Americans love their guns. While the debate rages on in our society about what to do with all of these guns — or more to the point, how to keep an inordinate number of our fellow citizens from engaging in mass shootings and causing senseless gun-related deaths — I thought I’d take a look at the practical side of what to do if you or someone you care about actually gets shot (and doesn’t die immediately).
Let’s just assume someone is going to shoot you someday. Hey, it’s in the Constitution. The right to shoot our neighbors in the chest … or something like that. (I might have to read the Second Amendment again.) So, assuming you, or someone you are responsible for, is going to be shot by a disgruntled office worker, a teen full of dark angst, a hunter who knocked back too much Kentucky Bourbon or a toddler with a gun especially made for him or her, you’ll need to know how to deal with a gunshot would.
For this exercise, we’ll also assume that you’ve survived the first couple of shots. If you have the bad luck of getting murdered by a toddler or a disgruntled office worker, then the advice below won’t do you much good. Here are a few things you can do to ensure that you’ll live long enough to make it to the hospital — if you’re not dead already.
Get Out of Harm’s Way
You or your best pal has just been shot. That doesn’t mean more bullets aren’t heading your way. You need to get the hell out of harm’s way. Before any first aid can be rendered, make sure you’re not in the line of fire and about to get hit again. Stopping one hole from bleeding out won’t help much if a few more pop-pop-pops open up three more holes. Aren’t extended clips amazing?
Call for Help
No matter how good your first aid skills happen to be, or how calm you are under pressure, call for help as soon as you possibly can. Professional first responders are generally a lot better at saving lives than the average guy is.
Everyone has a cell phone these days. Make sure your phone is charged, emergency services are on speed dial — and if you’re really worried about the potentiality of getting shot, be aware of your surroundings and geographical location at all times. This way you can tell the emergency services operators exactly where you are.
Apply Direct Pressure To the Wound
You’ll want to stop the bleeding. That’s just basic to survival. How you’ll go about this until more help arrives depends on where you (if you’re the one who got shot) or the victim has been hit. Regardless of the bullet’s location, you have to stop the bleeding and deal with the shock.
For extremity wounds (arms and legs), direct pressure and/or a tourniquet are probably your best bet for stemming the flow of blood. Only apply a tourniquet if you can’t stop the blood with direct hand pressure, as a tourniquet can lead to the loss of a limb. Elevate shot extremities above the heart, which should help diminish the rate of bleeding.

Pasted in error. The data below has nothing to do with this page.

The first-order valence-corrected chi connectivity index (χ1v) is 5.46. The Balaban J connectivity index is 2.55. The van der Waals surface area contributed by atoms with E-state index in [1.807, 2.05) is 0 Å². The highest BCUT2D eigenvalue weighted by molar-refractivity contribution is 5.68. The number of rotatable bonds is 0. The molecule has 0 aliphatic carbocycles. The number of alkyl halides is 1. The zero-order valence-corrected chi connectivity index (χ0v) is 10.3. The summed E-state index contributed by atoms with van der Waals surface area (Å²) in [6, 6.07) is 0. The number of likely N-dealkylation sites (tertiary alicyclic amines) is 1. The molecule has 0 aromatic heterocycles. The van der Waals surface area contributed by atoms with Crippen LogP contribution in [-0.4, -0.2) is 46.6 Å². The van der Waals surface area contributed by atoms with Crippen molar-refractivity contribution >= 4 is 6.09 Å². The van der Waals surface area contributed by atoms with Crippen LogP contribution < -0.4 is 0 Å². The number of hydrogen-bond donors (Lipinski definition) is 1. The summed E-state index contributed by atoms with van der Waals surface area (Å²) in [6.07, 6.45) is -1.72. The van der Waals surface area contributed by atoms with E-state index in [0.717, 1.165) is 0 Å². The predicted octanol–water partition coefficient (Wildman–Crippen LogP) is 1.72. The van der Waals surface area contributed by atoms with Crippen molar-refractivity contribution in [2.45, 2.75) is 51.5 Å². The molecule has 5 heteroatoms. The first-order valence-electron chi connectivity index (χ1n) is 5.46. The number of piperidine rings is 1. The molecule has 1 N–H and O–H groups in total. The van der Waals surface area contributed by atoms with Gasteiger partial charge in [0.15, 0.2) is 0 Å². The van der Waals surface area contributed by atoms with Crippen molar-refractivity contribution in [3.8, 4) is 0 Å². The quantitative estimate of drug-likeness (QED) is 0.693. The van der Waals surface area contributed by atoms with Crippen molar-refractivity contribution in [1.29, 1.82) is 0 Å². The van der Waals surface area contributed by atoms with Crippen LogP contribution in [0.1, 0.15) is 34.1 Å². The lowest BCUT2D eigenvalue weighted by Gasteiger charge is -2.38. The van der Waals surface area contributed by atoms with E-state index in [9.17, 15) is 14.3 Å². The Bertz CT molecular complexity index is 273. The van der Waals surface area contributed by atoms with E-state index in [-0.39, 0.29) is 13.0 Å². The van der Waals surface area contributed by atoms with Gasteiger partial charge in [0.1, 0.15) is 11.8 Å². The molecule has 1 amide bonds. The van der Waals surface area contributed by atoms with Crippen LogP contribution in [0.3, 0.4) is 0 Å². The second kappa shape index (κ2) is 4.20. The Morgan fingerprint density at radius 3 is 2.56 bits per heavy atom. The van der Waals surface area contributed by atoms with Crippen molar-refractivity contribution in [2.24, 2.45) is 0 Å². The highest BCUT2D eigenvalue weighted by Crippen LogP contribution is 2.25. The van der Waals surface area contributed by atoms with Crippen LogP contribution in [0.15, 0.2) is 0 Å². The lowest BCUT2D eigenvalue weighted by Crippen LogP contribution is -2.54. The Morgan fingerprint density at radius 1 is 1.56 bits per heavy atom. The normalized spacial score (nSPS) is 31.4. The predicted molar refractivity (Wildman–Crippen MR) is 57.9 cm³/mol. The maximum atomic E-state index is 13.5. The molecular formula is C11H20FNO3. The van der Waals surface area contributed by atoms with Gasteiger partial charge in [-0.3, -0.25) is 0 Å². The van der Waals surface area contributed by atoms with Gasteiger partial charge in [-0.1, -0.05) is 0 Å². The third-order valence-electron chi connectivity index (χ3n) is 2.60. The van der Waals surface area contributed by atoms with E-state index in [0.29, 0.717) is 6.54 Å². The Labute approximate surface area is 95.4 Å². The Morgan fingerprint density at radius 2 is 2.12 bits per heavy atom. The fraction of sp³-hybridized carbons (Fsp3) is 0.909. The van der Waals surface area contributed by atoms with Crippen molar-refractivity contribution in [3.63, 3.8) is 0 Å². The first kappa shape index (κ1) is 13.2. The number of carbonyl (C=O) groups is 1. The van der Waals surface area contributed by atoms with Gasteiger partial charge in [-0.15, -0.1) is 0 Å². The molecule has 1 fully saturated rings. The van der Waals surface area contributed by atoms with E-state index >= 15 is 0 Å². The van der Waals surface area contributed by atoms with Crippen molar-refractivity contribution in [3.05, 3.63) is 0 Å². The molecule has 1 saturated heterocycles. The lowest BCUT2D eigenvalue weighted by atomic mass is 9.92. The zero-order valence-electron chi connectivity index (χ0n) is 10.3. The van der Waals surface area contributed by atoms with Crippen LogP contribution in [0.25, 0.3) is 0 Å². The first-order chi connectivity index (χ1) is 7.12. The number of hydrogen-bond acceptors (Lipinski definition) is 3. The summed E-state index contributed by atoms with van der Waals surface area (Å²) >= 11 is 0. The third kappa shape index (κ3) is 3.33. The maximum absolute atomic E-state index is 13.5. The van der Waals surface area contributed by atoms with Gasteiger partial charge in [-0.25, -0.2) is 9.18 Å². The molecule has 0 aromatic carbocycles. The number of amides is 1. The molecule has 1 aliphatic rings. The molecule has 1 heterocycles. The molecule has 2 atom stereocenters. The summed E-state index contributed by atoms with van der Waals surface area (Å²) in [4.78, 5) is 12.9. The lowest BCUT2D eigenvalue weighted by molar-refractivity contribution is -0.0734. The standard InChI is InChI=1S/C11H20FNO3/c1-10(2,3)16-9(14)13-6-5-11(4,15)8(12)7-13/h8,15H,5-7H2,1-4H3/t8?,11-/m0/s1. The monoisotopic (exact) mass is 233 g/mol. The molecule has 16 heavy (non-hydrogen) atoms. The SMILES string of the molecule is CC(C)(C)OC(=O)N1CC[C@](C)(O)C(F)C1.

Dealing With Abdominal Wounds
If someone was shot (or stabbed – bayonets still exist, right?) in the abdominal region, remember the A, B, C, D and E of trauma.
- ‘A’ is for the airway. Make sure it isn’t obstructed. Someone who is talking and conscious probably has a viable airway. If the victim is unconscious, make sure blood and the tongue aren’t clogging the airway.
- ‘B’ is for breathing, which, as you know, is vital to life. Make sure the person is breathing.
- ‘C’ is for circulation. Check for a pulse. If you don’t find a pulse, administer CPR immediately, if possible.
- ‘D’ is for deformity, which means broken bones, a damaged spine (the victim is unable to move hands or feet), stuff along those lines. If you see a ‘deformity,’ you should avoid moving the wounded person — unless you’re still being shot at, of course.
- ‘E’ is for exposure. Look for exit wounds and other injuries that might be hidden beneath the clothing, under the armpits, or in other hard-to-see areas.
Handling a Shot to the Head
If someone has survived a gun shot to the face, head or neck, there are a few things you can do to do to help him or her hold on until the paramedics arrive. Elevate the head slightly, try and stem the bleeding (direct pressure), make sure the persons is still breathing, and if blood is coming out from the neck (the carotid artery, perhaps), apply gentle but firm pressure. Never use a tourniquet on the neck.
Treating a Chest Wound
Chest wounds can often cause “sucking chest wounds.” Air is sucked in through the wound, and can result in a collapsed lung. The best thing you can do is close the wound with your hands, or an airtight bandage on three sides. Leave one side open to create a “valve” to allow air to flow into the lung.
Unfortunately, if you live in America, guns surround you everywhere — at the movies, the grocery store, the gas station, Little League, etc. Stay aware of your surroundings, and try and keep an eye out for who’s packing and who’s not. The best way not to die from a gunshot wound is to avoid getting shot in the first place.